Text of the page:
• As the rabbit population rises, the cabbage gets eaten more rapidly, reducing the amount of total food available to the rabbits in the cabbage patch.

  • As food sources dwindle, rabbits tend to stop breeding and some also die of starvation, causing their population levels to drop.

  • A smaller rabbit population leads to slower cabbage consumption, which results in rapid regrowth and plenty of cabbage for the rabbits to eat.

  • This in turn leads the rabbits to stop dying from starvation and start breeding again, starting the cycle all over again.

The fact that we’ve reproduced this cycle is not a particularly profound result: you could have guessed it without ever bothering to create a simulation. However, if you treat the basic problem as a starting point and then continue your explorations from there, many more surprising results can be found.

In my casual experiments I found that the system is surprisingly tolerant to singular catastrophic events (such as killing off 90% of the rabbits or the cabbage), because the two populations naturally force each other into balance. However, very small changes to the rate of cabbage regrowth, or to the amount of energy the rabbits gain from eating the cabbage can have disasterous effects that lead to extinction. I found these patterns interesting, because they were opposite to my intuition.

Perhaps a more significant point though is that I doubt I would have even thought to try out those ideas if I were working with a formal equation rather than a dynamic and lively visualization. Because I’m not a visually-oriented learner, this really surprised me!

The full source code for this scenario is shown below, and you’re should skim it at least, but you don’t need to get bogged down in the details unless you plan to play around with StarLogo or my Terrarium engine after you’re done reading this article. If you’re feeling a bit tired by now, you can skip right past it to the next section without losing too much.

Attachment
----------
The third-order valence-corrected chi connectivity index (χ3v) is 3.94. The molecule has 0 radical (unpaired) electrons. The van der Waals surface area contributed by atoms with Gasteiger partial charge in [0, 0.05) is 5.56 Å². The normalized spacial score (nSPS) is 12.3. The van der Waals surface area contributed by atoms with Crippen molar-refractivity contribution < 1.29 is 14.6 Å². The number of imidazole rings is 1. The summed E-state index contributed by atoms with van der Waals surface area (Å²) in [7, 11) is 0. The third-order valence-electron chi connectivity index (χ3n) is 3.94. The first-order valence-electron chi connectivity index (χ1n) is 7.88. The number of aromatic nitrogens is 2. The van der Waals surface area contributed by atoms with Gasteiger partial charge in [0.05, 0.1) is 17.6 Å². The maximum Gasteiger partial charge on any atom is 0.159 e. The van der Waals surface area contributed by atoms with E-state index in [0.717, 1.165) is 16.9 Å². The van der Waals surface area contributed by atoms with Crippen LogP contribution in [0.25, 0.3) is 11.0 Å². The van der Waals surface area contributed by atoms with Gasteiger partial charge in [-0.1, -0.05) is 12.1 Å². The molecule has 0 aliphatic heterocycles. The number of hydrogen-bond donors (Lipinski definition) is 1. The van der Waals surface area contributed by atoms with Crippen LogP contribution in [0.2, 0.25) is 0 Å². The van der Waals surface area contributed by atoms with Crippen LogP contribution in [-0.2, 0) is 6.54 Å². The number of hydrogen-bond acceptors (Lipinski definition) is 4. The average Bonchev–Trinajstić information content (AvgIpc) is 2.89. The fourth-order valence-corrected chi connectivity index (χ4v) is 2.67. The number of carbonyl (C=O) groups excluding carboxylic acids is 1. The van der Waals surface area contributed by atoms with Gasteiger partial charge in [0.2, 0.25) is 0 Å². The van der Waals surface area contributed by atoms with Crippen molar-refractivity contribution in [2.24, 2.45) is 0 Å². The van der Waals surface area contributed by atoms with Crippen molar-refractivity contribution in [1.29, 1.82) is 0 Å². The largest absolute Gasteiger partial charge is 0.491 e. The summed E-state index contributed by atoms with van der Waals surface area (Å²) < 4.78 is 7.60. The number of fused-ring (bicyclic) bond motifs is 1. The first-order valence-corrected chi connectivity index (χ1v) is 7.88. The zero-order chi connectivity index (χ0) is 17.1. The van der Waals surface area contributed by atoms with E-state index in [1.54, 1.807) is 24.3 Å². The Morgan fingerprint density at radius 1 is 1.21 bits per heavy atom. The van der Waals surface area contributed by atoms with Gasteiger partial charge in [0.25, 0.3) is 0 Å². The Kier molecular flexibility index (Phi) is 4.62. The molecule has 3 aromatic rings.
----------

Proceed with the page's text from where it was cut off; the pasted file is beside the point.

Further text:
Terrarium::Scenario.define do
  cabbage_density    = 0.5 
  regrowth_rate      = 0.02
  initial_population = 200
  initial_energy     = 8
  food_energy        = 5
  hatch_threshold    = 10
  hatched_energy     = 0.25

  cabbage_color = :green
  rabbit_color  = :white
  soil_color    = :black

  # rule 1: create cabbage patch
  patches do 
    set_color soil_color
    with_probability(cabbage_density) { set_color(cabbage_color) } 

  # rule 2: cabbage regrowth
  patches! do
    with_probability(regrowth_rate) { set_color(cabbage_color) } 


  # rule 3: arrange a crowd of rabbits
  creatures do 
    lt rand(0..359)
    fd rand(5..25)

    data[:energy] = initial_energy

    set_color rabbit_color

  # rule 4: let the rabbits wander
  creatures! { rt(rand(1...40)); lt(rand(1..40)); fd(1) }
  # rule 5: rabbits eat any cabbage they encounter, gaining energy
  creatures! do 
    update_patch do |patch| 
      if patch.color == cabbage_color
        patch.set_color soil_color
        data[:energy] += food_energy
  # rule 6: the rabbits are always losing energy
  creatures! { data[:energy] -= 1 }

  # rule 7: when the rabbits run out of energy, they die
  creatures! { destroy if data[:energy] < 1 }

  # rule 8: when rabbits have enough energy, they clone themselves
  #         (but it costs them some energy)
  creatures! do 
    if data[:energy] > hatch_threshold
      data[:energy] *= hatched_energy


Exploratory programming as a first-class paradigm?

Even though we’ve managed to pack a lot of interesting behavior into a small amount of code, the examples I’ve shown here barely scratch the surface of StarLogo and capabilities. While my Terrarium engine is nothing more than a poor man’s implementation of a few of StarLogo’s features, the full StarLogo language is elegantly designed and carefully thought out.